Michael Cohen, the longtime personal attorney to President Trump. Photo by Drew Angerer/Getty Images

Several American companies paid Donald Trump's personal attorney, Michael Cohen, for White House insights; But it doesn't appear that the moves paid off.

The bottom line: The main thing the companies bought themselves was a major P.R. headache, with nothing to show for it.

AT&T, for example, gave Cohen at least $200,000 between last October and this January. Last November the company was sued by the U.S. Department of Justice, in an attempt to block its $85 billion acquisition of Time Warner.

Columbus Nova, a U.S. investment firm with ties to Russian oligarch Viktor Vekselberg, paid Cohen around $500,000. It claims that Vekselberg had no involvement in the hire, instead saying Cohen was retained "as a business consultant regarding potential sources of capital and potential investments in real estate and other ventures."

  • Columbus Nova has not yet provided information on capital sources or potential investments identified by Cohen, nor why an 18 year-old firm would make an upfront fundraising payment rather than one based on some sort of commission. As for Vekselberg, he had between $1.5 billion and $2 billion of money frozen by the U.S. Treasury Department.

Novartis reportedly signed Cohen to a $1.2 million, one-year contract in February 2017, in order to advise the drug maker on how Trump would approach issues ranging from Obamacare changes to reimbursement.

  • Novartis CEO Vas Narasimhan was one of several big pharma CEOs who got a private dinner with Trump at this past January's World Economic Forum in Davos, but the company claims in a statement that the invite was unrelated to Cohen. In fact, Novartis says it quickly determined that Cohen "would be unable to provide the services that Novartis had anticipated related to US healthcare policy matters," but that it was contractually obligated to fulfill its payments for the full year.

Go deeper

Two officers shot in Louisville amid Breonna Taylor protests

Police officers stand guard during a protest in Louisville, Kentucky. Photo: Ben Hendren/Anadolu Agency via Getty Images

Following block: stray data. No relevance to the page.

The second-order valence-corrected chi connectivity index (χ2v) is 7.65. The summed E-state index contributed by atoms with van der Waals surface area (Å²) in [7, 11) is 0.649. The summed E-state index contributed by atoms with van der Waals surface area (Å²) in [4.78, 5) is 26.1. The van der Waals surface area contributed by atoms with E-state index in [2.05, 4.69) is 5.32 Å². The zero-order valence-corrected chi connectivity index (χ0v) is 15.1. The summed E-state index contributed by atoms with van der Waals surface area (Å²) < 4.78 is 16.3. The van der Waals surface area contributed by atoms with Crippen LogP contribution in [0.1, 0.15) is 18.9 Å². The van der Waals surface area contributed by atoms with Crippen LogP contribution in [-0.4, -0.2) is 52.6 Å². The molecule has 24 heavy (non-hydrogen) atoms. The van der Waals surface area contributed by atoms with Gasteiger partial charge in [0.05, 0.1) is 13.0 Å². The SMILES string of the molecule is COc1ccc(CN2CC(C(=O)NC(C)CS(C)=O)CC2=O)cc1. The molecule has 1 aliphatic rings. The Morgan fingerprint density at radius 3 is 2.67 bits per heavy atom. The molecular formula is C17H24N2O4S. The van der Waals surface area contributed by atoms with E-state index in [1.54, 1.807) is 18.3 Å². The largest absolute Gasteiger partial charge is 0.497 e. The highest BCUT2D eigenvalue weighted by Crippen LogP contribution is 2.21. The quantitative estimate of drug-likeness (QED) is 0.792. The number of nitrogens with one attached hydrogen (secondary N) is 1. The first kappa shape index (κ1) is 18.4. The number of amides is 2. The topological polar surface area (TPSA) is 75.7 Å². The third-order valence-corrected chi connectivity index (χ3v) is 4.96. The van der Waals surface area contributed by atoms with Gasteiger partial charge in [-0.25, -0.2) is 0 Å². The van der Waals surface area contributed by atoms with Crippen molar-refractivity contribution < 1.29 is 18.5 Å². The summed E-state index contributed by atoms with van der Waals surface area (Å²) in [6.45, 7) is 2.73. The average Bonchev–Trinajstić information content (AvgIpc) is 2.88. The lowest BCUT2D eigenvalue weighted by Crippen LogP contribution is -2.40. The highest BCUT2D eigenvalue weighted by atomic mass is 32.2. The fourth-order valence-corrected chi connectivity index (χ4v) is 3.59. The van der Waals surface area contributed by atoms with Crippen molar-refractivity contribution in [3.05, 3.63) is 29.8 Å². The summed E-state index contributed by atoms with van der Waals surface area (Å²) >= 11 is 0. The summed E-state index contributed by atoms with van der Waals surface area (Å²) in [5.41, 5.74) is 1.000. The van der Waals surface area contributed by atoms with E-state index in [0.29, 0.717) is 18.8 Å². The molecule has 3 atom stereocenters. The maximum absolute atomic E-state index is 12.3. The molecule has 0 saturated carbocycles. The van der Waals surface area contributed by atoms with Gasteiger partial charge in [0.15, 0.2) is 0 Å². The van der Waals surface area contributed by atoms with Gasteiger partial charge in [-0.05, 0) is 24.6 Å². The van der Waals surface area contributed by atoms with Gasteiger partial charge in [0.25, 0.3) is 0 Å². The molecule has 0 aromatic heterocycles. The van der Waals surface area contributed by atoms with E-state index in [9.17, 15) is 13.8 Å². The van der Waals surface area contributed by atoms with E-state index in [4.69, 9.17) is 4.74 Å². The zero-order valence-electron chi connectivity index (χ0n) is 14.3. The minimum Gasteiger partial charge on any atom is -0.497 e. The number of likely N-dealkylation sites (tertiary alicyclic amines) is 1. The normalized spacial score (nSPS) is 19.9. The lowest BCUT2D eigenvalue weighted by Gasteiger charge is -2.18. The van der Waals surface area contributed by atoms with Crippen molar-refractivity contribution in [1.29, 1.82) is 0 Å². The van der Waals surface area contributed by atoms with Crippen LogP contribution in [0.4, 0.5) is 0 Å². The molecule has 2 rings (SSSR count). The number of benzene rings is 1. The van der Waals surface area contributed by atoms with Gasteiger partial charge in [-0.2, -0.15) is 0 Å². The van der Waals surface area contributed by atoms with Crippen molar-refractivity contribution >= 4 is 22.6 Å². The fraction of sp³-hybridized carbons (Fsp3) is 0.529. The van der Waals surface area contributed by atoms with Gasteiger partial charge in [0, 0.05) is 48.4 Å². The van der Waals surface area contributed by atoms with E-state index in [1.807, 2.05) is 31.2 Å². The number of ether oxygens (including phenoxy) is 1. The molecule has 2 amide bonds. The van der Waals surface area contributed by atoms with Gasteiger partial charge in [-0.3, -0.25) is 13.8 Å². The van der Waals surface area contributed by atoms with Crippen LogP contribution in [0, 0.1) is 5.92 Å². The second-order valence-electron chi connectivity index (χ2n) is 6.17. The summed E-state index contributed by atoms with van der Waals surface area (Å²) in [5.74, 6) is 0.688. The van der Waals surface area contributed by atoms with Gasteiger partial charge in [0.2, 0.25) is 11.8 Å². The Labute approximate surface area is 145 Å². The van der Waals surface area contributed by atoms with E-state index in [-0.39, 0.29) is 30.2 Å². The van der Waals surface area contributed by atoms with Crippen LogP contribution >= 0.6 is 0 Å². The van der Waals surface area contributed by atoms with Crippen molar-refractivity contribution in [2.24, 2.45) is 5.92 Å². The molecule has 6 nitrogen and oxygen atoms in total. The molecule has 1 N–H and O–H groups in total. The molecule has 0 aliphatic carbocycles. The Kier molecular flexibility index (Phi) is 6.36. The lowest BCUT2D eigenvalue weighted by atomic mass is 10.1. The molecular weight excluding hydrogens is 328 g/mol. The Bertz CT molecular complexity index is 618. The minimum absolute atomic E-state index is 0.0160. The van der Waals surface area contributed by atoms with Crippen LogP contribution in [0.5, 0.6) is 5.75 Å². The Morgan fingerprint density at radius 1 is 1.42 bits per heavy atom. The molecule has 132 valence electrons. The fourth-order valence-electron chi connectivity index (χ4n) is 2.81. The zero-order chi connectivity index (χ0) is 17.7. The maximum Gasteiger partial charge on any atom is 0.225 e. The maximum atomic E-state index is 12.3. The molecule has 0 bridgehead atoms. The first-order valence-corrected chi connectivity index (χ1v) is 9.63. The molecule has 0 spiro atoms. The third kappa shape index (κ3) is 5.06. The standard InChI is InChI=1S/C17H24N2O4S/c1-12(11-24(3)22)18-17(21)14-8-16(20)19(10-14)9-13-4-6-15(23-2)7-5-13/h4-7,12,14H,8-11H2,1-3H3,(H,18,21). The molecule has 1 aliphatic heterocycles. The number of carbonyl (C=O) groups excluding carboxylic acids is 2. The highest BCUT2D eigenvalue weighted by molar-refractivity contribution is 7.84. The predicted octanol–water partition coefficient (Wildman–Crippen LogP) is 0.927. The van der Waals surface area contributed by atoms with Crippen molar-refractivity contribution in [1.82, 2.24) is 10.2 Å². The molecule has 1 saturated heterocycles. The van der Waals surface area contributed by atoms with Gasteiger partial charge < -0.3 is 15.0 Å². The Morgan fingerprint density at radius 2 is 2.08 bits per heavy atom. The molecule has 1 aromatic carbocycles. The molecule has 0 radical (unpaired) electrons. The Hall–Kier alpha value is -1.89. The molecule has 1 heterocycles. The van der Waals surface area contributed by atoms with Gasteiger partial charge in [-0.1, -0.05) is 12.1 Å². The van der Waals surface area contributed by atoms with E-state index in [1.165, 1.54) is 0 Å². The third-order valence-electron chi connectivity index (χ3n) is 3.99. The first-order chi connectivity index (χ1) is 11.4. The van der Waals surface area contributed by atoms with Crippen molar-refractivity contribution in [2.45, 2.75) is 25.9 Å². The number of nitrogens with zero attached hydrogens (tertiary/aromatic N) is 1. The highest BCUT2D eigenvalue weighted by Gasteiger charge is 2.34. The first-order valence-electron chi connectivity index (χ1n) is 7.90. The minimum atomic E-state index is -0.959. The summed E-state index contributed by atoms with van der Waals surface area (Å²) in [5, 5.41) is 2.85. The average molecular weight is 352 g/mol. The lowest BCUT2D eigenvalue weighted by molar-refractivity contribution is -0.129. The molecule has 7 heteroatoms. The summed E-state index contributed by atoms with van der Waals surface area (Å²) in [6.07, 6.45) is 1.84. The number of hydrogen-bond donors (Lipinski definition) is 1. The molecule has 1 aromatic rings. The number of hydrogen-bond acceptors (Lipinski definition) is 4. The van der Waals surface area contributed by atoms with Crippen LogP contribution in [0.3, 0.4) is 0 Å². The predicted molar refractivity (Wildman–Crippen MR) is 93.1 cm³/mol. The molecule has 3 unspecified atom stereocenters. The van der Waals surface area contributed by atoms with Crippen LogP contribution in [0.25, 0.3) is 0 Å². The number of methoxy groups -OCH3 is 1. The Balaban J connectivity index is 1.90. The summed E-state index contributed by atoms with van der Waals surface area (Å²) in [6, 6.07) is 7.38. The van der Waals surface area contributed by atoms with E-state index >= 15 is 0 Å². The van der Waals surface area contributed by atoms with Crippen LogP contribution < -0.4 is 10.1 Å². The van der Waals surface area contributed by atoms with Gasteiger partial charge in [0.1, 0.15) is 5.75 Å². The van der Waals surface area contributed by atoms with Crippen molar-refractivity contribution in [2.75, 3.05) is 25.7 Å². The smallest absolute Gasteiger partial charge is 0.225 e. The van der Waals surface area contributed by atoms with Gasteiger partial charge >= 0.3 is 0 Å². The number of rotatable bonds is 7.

Louisville Metro Police Department said two officers were shot downtown in the Kentucky city late Wednesday, just hours after a grand jury announced an indictment in the Breonna Taylor case.

Driving the news: Metrosafe, the city's emergency services, said it received reports of a shooting at South Brook St. and Broadway Ave., near the area where protests were taking place. A police spokesperson told a press briefing the injuries of both officers were not life-threatening. One officer was "alert and stable" and the other was undergoing surgery, he said.

Updated 2 hours ago - Politics & Policy

Coronavirus dashboard

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  1. Global: Total confirmed cases as of 9 p.m. ET: 31,778,331 — Total deaths: 974,436 — Total recoveries: 21,876,025Map.
  2. U.S.: Total confirmed cases as of 9 p.m. ET: 6,943,078 — Total deaths: 201,930 — Total recoveries: 2,670,256 — Total tests: 97,459,742Map.
  3. Health: CDC director says over 90% of Americans have not yet been exposed to coronavirus — Supply shortages continue to plague testing.
  4. Politics: Missouri Gov. Mike Parson tests positive for coronavirus — Poll says 51% of Republicans trust Trump on coronavirus more than the CDC.
  5. Technology: The tech solutions of 2020 may be sapping our resolve to beat the coronavirus
  6. Vaccines: Johnson & Johnson begins large phase 3 trial — The FDA plans to toughen standards.
  7. Sports: Less travel is causing the NBA to see better basketball.
  8. Future: America's halfway coronavirus response

Biden: Breonna Taylor indictment "does not answer" call for justice

Former Vice President Joe Biden. Photo: Leigh Vogel/Getty Images

Former Vice President Joe Biden on Wednesday condemned the grand jury indictment of a Louisville police officer who entered Breonna Taylor's home in March in a botched drug raid that led to her death, saying in a statement the decision "does not answer" for equal justice.

The big picture: Biden called for reforms to address police use of force and no-knock warrants, while demanding a ban on chokeholds. He added that people "have a right to peacefully protest, but violence is never acceptable."

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